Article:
28 million elective surgeries may be cancelled worldwide: how non-COVID-19 medical care is suffering

surgery

(Artur Tumasjan

This article is brought to you thanks to the collaboration of The European Sting with the World Economic Forum.

Author: Emma Charlton, Senior Writer, Formative Content


  • 28 million elective surgeries across the globe may be cancelled during 12 weeks of peak disruption during the COVID-19 pandemic.
  • Study indicates that each extra week of disruption is associated with 2.4 million cancellations.
  • 38% of global cancer surgery has been postponed or cancelled.
  • Backlog could take 45 weeks to clear.

COVID-19’s long-lasting impact on our health could include more than 28 million cancelled or postponed operations, creating a backlog that will take the best part of a year to clear. And the number could be even worse if lockdowns continue for longer, according to a new study.

Using data from surgeons in 359 hospitals across 71 countries, CovidSurg Collaborative researchers, including those from the University of Birmingham, created a statistical model to estimate the total number of cancelled elective surgeries during 12 weeks of peak disruption in 190 countries. Their result was 2,367,050 operations per week.

Elective surgery cancellations due to the COVID-19 pandemic.
COVID-19 is causing a surgery backlog that will take many months to clear.
Image: CovidSurg

These numbers are likely to worsen for each additional week that the lockdown or restrictions continue, underscoring how COVID-19’s widespread scars on health go beyond the direct impact of the virus. The United Nations has already warned that pregnancy and birth services will probably suffer, and some mass vaccination campaigns have been temporarily suspended.

“Cancelling elective surgery at this scale will have substantial impact on patients and cumulative, potentially devastating consequences for health systems worldwide,” says Aneel Bhangu, a consultant surgeon and senior lecturer at the University of Birmingham.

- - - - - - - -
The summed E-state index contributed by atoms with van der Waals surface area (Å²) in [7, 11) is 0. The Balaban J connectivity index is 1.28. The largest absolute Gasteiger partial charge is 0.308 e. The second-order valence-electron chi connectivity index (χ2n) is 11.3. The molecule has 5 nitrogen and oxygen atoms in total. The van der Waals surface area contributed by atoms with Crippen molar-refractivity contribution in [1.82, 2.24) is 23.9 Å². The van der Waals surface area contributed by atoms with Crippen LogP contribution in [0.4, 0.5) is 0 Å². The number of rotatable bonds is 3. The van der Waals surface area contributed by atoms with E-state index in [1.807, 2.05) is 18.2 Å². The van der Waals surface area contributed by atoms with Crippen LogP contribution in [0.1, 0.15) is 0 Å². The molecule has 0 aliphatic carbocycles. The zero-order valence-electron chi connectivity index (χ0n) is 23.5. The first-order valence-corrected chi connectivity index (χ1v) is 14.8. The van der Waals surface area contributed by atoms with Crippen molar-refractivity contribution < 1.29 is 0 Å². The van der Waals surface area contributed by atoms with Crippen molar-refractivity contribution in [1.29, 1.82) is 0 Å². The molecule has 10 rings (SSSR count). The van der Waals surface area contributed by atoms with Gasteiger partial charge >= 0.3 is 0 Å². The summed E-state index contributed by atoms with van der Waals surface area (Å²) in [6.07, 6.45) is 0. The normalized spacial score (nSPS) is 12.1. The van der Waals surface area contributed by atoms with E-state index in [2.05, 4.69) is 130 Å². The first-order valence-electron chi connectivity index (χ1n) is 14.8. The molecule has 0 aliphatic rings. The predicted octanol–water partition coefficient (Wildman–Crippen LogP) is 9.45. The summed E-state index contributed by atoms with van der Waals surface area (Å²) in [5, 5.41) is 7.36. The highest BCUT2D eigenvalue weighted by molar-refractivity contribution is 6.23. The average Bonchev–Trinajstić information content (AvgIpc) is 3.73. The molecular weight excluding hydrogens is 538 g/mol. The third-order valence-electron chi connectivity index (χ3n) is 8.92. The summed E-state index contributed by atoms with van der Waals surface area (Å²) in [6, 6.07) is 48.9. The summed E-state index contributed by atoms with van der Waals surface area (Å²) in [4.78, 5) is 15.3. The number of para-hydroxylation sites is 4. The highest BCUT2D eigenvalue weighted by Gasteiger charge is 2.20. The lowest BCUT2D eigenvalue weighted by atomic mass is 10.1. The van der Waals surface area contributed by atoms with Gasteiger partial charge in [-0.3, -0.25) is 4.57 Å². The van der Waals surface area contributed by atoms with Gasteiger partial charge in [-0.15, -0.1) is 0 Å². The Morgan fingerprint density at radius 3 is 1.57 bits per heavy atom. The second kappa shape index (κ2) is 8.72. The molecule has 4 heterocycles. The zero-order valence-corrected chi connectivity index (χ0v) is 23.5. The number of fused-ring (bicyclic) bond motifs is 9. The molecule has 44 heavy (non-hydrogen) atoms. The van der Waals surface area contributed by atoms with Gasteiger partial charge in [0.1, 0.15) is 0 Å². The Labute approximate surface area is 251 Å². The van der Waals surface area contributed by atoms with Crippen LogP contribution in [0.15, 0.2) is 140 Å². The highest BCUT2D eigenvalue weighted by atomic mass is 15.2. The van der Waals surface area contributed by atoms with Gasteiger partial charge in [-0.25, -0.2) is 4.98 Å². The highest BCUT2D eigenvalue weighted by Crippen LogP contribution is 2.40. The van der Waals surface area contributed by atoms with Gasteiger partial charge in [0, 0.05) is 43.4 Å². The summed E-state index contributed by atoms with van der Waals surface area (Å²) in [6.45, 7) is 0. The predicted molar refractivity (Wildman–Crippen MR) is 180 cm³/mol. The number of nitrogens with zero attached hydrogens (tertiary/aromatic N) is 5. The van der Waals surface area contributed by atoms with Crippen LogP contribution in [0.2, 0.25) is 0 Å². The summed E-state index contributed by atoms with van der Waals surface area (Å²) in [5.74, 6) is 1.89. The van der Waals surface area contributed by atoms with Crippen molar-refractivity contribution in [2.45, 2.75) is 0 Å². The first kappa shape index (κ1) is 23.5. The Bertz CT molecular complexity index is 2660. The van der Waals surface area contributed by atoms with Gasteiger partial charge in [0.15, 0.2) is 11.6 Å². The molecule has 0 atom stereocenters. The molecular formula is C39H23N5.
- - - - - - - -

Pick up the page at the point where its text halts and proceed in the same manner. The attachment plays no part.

“Delaying time-sensitive elective operations, such as cancer or transplant surgery, may lead to deteriorating health, worsening quality of life, and unnecessary deaths.”

Most of the cancellations are operations for benign disease, the research shows. Globally, 81.7% of benign surgery, 37.7% of cancer surgery, and 25.4% of elective caesarean sections would be cancelled or postponed, the research shows.

Estimates of cancelled operations.
Cancelled operations due to COVID-19’s strain on healthcare services.
Image: CovidSurg

It also predicts that it will take around 45 weeks to clear the backlog of operations, if countries increase their normal surgical volume by 20% after the pandemic.

Around the world, the cancellation or postponement of routine procedures risks widening the gap in access to health services.

Disadvantaged and marginalized people face worsening health inequalities as a result of the difficult choices made by UK NHS hospitals in response to the pandemic, separate research in the Journal of the Royal Society of Medicine showed. That’s because emergency departments, which have seen steep declines in attendances, are often used by vulnerable people, including the homeless and migrants.